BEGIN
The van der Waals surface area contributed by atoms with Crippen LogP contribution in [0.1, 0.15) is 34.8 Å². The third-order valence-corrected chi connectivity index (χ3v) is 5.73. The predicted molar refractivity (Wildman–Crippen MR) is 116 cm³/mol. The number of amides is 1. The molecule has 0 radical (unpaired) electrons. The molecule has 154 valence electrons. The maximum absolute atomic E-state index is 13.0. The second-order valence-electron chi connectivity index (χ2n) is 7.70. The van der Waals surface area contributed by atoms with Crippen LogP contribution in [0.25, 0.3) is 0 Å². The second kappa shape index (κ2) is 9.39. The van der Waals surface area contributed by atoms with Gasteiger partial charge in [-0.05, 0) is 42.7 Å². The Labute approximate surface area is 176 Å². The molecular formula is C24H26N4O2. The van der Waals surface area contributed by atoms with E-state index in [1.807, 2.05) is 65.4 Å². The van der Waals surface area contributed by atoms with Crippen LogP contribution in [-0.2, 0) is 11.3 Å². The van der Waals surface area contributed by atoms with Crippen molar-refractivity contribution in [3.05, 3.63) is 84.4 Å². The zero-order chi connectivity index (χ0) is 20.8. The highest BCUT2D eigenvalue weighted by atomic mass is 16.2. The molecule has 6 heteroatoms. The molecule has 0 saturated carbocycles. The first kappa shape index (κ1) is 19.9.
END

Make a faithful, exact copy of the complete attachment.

The van der Waals surface area contributed by atoms with Crippen LogP contribution in [0.1, 0.15) is 34.8 Å². The third-order valence-corrected chi connectivity index (χ3v) is 5.73. The predicted molar refractivity (Wildman–Crippen MR) is 116 cm³/mol. The number of amides is 1. The molecule has 0 radical (unpaired) electrons. The molecule has 154 valence electrons. The maximum absolute atomic E-state index is 13.0. The second-order valence-electron chi connectivity index (χ2n) is 7.70. The van der Waals surface area contributed by atoms with Crippen LogP contribution in [0.25, 0.3) is 0 Å². The second kappa shape index (κ2) is 9.39. The van der Waals surface area contributed by atoms with Gasteiger partial charge in [-0.05, 0) is 42.7 Å². The Labute approximate surface area is 176 Å². The molecular formula is C24H26N4O2. The van der Waals surface area contributed by atoms with E-state index in [1.807, 2.05) is 65.4 Å². The van der Waals surface area contributed by atoms with Crippen LogP contribution in [-0.2, 0) is 11.3 Å². The van der Waals surface area contributed by atoms with Crippen molar-refractivity contribution in [3.05, 3.63) is 84.4 Å². The zero-order chi connectivity index (χ0) is 20.8. The highest BCUT2D eigenvalue weighted by atomic mass is 16.2. The molecule has 6 heteroatoms. The molecule has 0 saturated carbocycles. The first kappa shape index (κ1) is 19.9.